A recent decision of the Court of Queen's Bench in Alberta highlights the costs consequences of litigating civil actions in Canada in the context of a defamation action involving a self-represented plaintiff who was forced to proceed to trial in order to obtain public acknowledgement that the article in question was defamatory. In Kent v Postmedia Network Inc,(1) following a five-week trial in two defamation actions, the plaintiff obtained a damages award of C$200,000 and recovery of trial costs in the amount of C$250,000.
Former journalist Arthur Kent was a candidate running in the Alberta provincial general election. He brought two defamation actions for damages arising out of an article about his campaign published in several Canadian newspapers. The plaintiff characterised the article as a "hit piece" that was designed to sway voters. About three weeks after the article was published, the election was held and the plaintiff came second.
Following a 22-day trial, the court found that certain factual statements in the article were defamatory and that:
"the overall tenor of the Article is that Arthur Kent is a politically naïve arrogant has-been journalist with a huge ego whose election campaign is in disarray and who is doomed to become an ineffective [member of the Legislative Assembly] if elected."
While the court found that the defendants had established the defence of fair comment to defend the comments in the article, some of the factual statements were found to be defamatory and not defensible. In awarding the plaintiff C$200,000 in total damages, the court noted that the damages reflected the "incremental damage" to the plaintiff and his reputation arising from the article, and that the plaintiff had suffered significant distress which entitled him to more than nominal damages. The court also took into account certain exacerbating factors, such as the reporter's conduct, lack of editorial oversight and the tone of the article.
In determining the costs award, the court noted that while the plaintiff was only partially successful in his actions and the damages awarded were a small fraction of the amount claimed (amounting to less than 2% of the C$10.5 million total claimed), the plaintiff's only option to obtain public acknowledgement that the article was defamatory was to proceed to trial, as the defendants never offered to retract or correct the article and continued publishing it online for another four years. Both sides were found to be responsible for the overall delay and each side was to blame for certain conduct that affected the costs award equally. On the one hand, the defendants failed to provide key documents by later asserting journalist-source privilege without a reasonable basis; on the other hand, the plaintiff made several unfounded allegations of misconduct against the defendants.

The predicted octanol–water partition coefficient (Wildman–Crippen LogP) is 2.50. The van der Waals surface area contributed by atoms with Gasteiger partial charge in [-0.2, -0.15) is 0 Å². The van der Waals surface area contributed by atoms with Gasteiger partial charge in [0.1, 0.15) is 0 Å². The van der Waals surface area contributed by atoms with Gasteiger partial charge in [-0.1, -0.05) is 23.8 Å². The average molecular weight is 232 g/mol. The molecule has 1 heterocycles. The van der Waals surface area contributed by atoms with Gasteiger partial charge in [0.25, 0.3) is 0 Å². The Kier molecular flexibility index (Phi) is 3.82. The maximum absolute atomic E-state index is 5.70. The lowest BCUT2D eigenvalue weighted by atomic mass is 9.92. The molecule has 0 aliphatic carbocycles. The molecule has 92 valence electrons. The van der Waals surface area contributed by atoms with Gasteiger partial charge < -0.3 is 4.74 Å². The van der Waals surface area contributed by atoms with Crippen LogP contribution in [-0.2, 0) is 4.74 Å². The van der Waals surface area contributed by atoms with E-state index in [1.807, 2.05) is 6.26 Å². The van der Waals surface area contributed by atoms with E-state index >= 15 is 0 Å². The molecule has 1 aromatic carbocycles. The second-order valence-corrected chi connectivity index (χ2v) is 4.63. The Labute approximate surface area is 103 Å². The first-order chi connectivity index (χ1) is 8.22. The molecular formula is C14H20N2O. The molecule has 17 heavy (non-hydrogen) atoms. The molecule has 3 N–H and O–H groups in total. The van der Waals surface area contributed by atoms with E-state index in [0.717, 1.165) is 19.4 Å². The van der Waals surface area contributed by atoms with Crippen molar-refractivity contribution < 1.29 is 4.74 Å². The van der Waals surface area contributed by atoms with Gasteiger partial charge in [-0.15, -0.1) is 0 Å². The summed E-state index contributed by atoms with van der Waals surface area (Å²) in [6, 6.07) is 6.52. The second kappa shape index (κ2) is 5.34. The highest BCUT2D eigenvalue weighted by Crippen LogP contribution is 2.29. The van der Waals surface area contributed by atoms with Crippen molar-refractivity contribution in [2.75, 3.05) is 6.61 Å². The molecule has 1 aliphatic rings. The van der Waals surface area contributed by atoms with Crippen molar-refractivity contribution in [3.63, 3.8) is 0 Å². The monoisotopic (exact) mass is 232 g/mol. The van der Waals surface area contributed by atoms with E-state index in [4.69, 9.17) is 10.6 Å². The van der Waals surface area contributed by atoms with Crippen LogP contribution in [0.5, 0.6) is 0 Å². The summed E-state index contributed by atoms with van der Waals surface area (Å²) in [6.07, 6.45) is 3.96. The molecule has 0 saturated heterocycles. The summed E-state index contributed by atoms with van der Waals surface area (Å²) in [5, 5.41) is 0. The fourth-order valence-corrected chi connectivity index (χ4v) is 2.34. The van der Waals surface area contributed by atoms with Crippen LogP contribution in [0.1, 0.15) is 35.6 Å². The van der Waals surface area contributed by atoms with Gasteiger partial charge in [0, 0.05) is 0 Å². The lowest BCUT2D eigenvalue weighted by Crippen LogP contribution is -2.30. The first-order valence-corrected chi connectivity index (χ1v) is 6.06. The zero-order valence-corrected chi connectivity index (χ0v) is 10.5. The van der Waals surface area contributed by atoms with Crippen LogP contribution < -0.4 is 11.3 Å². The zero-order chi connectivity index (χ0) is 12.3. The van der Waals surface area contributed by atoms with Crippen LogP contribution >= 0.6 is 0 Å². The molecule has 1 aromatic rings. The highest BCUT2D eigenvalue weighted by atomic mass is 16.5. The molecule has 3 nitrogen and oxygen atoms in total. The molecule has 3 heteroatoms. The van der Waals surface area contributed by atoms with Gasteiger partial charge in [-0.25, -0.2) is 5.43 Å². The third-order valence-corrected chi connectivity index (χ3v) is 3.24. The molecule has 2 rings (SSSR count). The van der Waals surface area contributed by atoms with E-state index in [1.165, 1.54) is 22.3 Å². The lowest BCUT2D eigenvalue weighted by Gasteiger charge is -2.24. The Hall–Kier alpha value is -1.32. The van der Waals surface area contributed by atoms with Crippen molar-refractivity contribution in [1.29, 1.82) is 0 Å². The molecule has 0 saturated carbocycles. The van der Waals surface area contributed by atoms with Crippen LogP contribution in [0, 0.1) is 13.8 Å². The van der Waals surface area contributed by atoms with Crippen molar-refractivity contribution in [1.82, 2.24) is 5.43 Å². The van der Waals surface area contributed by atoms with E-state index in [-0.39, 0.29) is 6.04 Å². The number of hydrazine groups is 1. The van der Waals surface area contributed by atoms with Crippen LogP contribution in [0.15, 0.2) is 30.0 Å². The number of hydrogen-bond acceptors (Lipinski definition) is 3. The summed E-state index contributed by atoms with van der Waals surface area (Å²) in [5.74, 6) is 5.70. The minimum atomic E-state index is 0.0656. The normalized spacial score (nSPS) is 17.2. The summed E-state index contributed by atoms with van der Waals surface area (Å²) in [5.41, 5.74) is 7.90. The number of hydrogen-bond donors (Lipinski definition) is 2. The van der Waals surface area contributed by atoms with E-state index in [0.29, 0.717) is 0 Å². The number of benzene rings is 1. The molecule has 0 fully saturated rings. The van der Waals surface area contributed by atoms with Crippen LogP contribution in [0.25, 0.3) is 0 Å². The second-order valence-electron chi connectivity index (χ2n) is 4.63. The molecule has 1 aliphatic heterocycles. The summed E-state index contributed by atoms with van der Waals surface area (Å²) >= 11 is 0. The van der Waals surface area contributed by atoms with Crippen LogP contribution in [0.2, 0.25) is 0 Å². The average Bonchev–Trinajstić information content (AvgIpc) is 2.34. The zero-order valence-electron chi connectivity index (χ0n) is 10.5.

The first interesting aspect of the costs decision is the court's findings on whether three settlement offers constitute a 'formal offer' under the Alberta Rules of Court in order to trigger the costs consequences set out in the rules.(2) Generally, if a defendant makes a formal offer to settle that is not accepted and a judgment is made that is equal to or more favourable to the defendant than the offer, the defendant is entitled to costs for all steps taken in the action in relation to the action after service of the offer.